marshal took hold of him. Spotted Horse didn't like that, and commenced
to feel for his revolver. The marshal pulled his out and told the Indian to
stop. On the latter refusing to do so, the marshal fired at him. In all four
shots were fired by the marshal, the last one striking the Indian about where
the hair came down to his forehead, and came out at the back of his head.
Parties who were present state that if the officer's last shot had failed, the
Indian would have had the advantage, because he had just succeeded in
drawing his revolver when the shot struck him.

The Indian was shortly after removed to the ware house two doors north,
where every attention was given him, but he died in about two hours without
uttering a word, although he seemed to be conscious up to within a few
moments before breathing his last.

Coroner Stevenson was telegraphed for and came down late in the after-
noon, viewed the body and held an inquest that night. On Tuesday morning
the jury brought in a verdict that the deceased came to his death by a gun
shot wound in the hands of H. N. Brown, and that the shooting was done in
the discharge of his duty as an officer of the law, and the verdict of the entire
community is the same.

The squaw, we are told, upon hearing the first shot fired, hitched the
horses to the wagon and drove off as fast as she could toward the Territory.

Toward the end of May, 1883, Brown, Wheeler, and Hollister
again teamed up to arrest a thief. The Journal reported the story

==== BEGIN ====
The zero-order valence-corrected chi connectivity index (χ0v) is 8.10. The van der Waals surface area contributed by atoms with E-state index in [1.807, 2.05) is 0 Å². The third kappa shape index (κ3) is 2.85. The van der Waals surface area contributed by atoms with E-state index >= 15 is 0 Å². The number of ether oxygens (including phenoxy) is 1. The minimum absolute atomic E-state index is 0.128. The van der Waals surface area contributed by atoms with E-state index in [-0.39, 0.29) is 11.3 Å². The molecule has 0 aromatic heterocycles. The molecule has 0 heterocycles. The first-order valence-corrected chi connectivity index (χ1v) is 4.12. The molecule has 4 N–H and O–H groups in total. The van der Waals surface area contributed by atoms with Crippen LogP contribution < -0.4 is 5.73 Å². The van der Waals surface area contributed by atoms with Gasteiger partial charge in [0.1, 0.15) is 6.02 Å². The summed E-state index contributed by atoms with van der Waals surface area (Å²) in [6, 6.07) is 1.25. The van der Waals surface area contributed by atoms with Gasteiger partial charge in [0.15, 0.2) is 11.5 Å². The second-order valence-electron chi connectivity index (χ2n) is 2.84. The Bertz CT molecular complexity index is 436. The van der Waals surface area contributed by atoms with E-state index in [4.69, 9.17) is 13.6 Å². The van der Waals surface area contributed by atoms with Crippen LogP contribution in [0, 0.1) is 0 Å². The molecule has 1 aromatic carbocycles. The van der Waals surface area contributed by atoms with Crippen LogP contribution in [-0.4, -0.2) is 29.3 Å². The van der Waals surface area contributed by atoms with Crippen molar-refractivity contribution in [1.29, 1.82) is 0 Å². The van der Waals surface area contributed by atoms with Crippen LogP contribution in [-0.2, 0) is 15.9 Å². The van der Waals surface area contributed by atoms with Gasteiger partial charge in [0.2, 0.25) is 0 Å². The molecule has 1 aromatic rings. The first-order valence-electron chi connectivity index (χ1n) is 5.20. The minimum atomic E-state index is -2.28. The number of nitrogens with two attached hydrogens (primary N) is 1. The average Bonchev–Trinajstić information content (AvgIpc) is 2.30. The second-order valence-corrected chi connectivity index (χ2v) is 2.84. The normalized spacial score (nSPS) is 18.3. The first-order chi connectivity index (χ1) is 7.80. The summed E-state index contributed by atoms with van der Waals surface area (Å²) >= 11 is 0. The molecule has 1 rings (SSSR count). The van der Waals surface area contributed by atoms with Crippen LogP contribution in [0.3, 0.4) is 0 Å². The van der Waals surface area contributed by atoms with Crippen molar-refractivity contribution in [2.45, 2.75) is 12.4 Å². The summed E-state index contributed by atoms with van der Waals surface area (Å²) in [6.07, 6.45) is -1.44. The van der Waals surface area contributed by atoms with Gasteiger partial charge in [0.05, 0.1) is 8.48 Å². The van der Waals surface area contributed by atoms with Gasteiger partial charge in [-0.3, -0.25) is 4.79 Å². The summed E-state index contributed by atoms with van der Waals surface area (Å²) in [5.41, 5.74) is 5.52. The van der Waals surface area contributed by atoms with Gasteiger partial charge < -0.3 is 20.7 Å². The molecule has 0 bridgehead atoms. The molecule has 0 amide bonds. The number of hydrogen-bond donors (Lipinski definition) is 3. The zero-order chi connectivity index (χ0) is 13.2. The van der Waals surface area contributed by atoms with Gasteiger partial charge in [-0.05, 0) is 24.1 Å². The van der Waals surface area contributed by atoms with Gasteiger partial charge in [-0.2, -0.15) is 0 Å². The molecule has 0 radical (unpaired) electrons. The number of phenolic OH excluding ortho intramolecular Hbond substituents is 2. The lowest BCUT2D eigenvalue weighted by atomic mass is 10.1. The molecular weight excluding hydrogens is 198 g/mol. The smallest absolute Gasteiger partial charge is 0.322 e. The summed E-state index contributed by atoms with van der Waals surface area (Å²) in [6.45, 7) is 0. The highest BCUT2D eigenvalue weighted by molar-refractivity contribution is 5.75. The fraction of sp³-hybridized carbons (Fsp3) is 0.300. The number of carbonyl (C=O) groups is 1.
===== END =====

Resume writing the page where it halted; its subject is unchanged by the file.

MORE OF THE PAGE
on May 31, 1883:

On Tuesday morning Constable McCulloch might have been seen wending
his way to the office of Squire Ross. Preceding him was a lively young man
of apparently twenty-five summers, or some'ers about, who bore upon his
broad and stooping shoulders a heavy saddle, such as the festive cowboy is
wont to sit upon while chasing the flying bovine, a saddle blanket and other
paraphrenelia necessary to clothe a range horse. As the two took their
solemn and stately walk up the stairs leading to the justice's office, with the
bearer of burthens in the lead, our curiosity became excited, and, following
the cavalcade into the sacred precincts of justice, we ascertained that the
bearer of the saddle was one who gave his name as John Caypless; that, in
company with two others, he had been loafing around the outskirts of the
town for three or four days; that the attention of Brown, Hollister and Ben
Wheeler had been called to the fact; that on Friday night Moores & Weller
lost a saddle, which fact they reported to the police. On Monday night they
ran across Mr. Caypless and interviewed him so successfully that he finally
consented to show where his wicked partners who had vamoosed the ranch
had hid the saddle. They accompanied him to the spot, which proved to
be the ravine near I. N. Cooper's place, on Fall creek, where, hidden in a


clump of bushes, the saddle was found. Mr. Capless* attendants, taking into
consideration the fact that he had packed the saddle to its hiding place, con-